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Volatility and Growth$
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Philippe Aghion and Abhijit Banerjee

Print publication date: 2005

Print ISBN-13: 9780199248612

Published to Oxford Scholarship Online: January 2007

DOI: 10.1093/acprof:oso/9780199248612.001.0001

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Modeling Credit Markets

Modeling Credit Markets

Chapter:
(p.5) 0 Modeling Credit Markets
Source:
Volatility and Growth
Author(s):

Phillippe Aghion (Contributor Webpage)

Abhijit Banerjee (Contributor Webpage)

Publisher:
Oxford University Press
DOI:10.1093/acprof:oso/9780199248612.003.0002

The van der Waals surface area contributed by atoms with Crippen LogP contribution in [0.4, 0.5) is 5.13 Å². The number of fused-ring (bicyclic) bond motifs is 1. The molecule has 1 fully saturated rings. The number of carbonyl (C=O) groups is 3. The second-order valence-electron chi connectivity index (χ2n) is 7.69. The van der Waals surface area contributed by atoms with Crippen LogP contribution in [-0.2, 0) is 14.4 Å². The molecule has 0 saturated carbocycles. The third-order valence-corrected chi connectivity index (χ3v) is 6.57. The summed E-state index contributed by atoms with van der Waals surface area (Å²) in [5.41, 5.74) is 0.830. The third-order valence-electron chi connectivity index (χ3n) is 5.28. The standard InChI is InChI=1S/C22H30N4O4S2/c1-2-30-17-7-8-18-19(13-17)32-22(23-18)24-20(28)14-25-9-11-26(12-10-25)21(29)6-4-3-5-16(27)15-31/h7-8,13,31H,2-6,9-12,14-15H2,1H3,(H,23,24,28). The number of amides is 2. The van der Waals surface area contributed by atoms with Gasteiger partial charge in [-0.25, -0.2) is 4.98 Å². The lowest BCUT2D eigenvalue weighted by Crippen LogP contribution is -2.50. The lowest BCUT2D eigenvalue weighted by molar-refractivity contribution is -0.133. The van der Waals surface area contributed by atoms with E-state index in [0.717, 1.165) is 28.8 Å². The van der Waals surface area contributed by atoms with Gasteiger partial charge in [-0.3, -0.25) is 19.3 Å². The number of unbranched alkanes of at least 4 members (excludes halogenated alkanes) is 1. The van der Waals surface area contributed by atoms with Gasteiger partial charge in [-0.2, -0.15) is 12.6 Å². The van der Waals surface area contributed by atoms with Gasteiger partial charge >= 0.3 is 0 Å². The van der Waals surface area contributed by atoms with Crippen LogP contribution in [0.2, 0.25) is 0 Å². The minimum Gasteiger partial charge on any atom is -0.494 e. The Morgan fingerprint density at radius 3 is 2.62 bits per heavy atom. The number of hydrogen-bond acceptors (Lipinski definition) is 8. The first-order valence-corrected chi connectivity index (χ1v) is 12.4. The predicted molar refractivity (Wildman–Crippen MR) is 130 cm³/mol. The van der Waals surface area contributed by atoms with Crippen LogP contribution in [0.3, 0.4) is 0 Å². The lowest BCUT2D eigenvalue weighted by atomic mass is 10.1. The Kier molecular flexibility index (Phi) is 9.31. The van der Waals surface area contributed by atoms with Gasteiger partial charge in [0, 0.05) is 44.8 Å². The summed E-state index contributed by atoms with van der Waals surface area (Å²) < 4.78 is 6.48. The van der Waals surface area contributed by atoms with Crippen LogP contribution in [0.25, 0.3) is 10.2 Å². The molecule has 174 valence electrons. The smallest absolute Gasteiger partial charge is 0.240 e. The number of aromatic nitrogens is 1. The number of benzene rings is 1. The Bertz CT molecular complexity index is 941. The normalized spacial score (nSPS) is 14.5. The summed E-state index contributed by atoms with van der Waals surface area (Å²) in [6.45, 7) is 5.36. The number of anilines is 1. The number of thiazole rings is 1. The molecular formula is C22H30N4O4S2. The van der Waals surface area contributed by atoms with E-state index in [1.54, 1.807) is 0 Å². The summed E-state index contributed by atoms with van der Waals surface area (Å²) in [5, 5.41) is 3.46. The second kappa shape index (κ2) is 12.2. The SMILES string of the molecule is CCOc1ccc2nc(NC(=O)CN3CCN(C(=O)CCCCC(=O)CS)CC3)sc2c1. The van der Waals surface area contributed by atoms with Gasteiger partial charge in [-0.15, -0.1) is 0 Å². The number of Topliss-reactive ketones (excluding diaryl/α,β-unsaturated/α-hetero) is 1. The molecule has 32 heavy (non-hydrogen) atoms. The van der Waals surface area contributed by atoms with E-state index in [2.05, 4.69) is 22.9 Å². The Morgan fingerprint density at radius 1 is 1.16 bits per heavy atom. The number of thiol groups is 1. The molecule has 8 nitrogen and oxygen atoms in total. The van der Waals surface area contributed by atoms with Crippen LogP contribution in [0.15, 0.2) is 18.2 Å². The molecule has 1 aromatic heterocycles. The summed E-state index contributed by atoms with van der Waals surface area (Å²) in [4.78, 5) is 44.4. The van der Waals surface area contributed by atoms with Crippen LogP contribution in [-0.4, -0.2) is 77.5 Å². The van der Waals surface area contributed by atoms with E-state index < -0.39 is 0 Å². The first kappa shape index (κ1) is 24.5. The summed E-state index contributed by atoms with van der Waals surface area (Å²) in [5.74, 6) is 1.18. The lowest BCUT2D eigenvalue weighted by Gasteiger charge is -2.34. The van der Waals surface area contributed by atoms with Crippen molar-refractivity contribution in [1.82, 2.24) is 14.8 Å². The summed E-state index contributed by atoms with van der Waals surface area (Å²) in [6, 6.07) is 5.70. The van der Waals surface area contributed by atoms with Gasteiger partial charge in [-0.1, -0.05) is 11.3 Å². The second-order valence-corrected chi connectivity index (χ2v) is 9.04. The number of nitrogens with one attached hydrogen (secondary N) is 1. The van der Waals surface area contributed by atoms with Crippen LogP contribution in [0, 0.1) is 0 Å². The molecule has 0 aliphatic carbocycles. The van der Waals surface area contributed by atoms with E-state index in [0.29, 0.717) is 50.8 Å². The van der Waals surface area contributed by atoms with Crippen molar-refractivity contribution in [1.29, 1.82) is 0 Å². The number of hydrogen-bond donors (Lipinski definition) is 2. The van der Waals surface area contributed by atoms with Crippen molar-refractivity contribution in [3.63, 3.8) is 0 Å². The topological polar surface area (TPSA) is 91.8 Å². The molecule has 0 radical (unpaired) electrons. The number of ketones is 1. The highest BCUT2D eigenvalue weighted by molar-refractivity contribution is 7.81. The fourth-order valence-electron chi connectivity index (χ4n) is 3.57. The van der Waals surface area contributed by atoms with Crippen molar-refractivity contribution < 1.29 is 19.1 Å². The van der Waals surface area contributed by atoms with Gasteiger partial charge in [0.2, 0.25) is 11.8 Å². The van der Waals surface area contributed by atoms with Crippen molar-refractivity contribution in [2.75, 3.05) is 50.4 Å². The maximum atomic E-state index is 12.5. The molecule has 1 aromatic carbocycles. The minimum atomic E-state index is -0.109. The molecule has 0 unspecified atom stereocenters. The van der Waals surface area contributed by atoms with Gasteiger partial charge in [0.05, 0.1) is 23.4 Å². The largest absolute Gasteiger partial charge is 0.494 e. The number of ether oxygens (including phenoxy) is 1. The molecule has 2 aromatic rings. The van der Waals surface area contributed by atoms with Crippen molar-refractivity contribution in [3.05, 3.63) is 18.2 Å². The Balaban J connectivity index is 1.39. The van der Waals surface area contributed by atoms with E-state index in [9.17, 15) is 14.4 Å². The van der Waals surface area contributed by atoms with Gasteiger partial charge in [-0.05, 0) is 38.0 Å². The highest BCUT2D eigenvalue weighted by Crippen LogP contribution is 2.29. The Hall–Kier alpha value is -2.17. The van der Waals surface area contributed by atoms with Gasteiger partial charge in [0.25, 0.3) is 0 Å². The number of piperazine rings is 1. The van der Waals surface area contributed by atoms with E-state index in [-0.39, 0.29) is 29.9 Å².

One of the core assumptions of the neoclassical model is that there is a single market interest rate and every firm invests to the point where their marginal product is equal to this rate. There is a large body of research showing that this neoclassical postulate often does a very poor job of describing reality. It is shown that there seems to be clear evidence that the typical firm, at least in the developing world, has a marginal product which is substantially above the market interest rate. This suggests that the firm cannot borrow as much as it wants at the going market rate. In other words, the supply curve of capital to the firm must be upward sloping, or even vertical (a hard limit on how much the firm can borrow). A simple model is sketched that explains why lenders impose limits on how much firms can borrow.

Keywords:   neoclassical model, interest rate, capital, lenders, developing world

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